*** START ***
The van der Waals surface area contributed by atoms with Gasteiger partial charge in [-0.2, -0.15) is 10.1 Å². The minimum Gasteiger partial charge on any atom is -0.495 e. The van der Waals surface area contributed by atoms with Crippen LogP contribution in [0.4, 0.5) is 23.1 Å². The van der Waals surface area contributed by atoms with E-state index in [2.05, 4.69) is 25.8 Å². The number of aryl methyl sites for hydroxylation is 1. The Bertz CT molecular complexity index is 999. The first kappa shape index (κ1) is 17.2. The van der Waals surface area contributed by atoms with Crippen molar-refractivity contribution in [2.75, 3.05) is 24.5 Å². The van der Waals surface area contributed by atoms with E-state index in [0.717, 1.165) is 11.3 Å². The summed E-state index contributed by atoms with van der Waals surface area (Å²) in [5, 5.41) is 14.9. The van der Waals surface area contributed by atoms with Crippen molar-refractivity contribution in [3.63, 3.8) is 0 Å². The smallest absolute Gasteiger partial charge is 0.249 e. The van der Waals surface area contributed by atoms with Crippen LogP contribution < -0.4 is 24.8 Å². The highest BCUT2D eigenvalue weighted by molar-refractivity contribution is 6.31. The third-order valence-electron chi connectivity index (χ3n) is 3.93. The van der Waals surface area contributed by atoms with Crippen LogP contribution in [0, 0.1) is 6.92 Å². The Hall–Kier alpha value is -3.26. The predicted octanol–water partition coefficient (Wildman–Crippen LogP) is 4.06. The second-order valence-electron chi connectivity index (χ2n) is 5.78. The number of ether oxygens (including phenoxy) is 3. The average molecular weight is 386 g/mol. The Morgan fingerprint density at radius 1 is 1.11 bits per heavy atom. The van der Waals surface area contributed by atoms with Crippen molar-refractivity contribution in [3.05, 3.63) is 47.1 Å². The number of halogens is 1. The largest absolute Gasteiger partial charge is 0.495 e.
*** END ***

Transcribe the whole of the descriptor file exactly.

The van der Waals surface area contributed by atoms with Gasteiger partial charge in [-0.2, -0.15) is 10.1 Å². The minimum Gasteiger partial charge on any atom is -0.495 e. The van der Waals surface area contributed by atoms with Crippen LogP contribution in [0.4, 0.5) is 23.1 Å². The van der Waals surface area contributed by atoms with E-state index in [2.05, 4.69) is 25.8 Å². The number of aryl methyl sites for hydroxylation is 1. The Bertz CT molecular complexity index is 999. The first kappa shape index (κ1) is 17.2. The van der Waals surface area contributed by atoms with Crippen molar-refractivity contribution in [2.75, 3.05) is 24.5 Å². The van der Waals surface area contributed by atoms with E-state index in [0.717, 1.165) is 11.3 Å². The summed E-state index contributed by atoms with van der Waals surface area (Å²) in [5, 5.41) is 14.9. The van der Waals surface area contributed by atoms with Crippen molar-refractivity contribution in [3.63, 3.8) is 0 Å². The smallest absolute Gasteiger partial charge is 0.249 e. The van der Waals surface area contributed by atoms with Crippen LogP contribution < -0.4 is 24.8 Å². The highest BCUT2D eigenvalue weighted by molar-refractivity contribution is 6.31. The third-order valence-electron chi connectivity index (χ3n) is 3.93. The van der Waals surface area contributed by atoms with Crippen LogP contribution in [0, 0.1) is 6.92 Å². The Hall–Kier alpha value is -3.26. The predicted octanol–water partition coefficient (Wildman–Crippen LogP) is 4.06. The second-order valence-electron chi connectivity index (χ2n) is 5.78. The number of ether oxygens (including phenoxy) is 3. The average molecular weight is 386 g/mol. The Morgan fingerprint density at radius 1 is 1.11 bits per heavy atom. The van der Waals surface area contributed by atoms with Crippen molar-refractivity contribution in [3.05, 3.63) is 47.1 Å². The number of halogens is 1. The largest absolute Gasteiger partial charge is 0.495 e.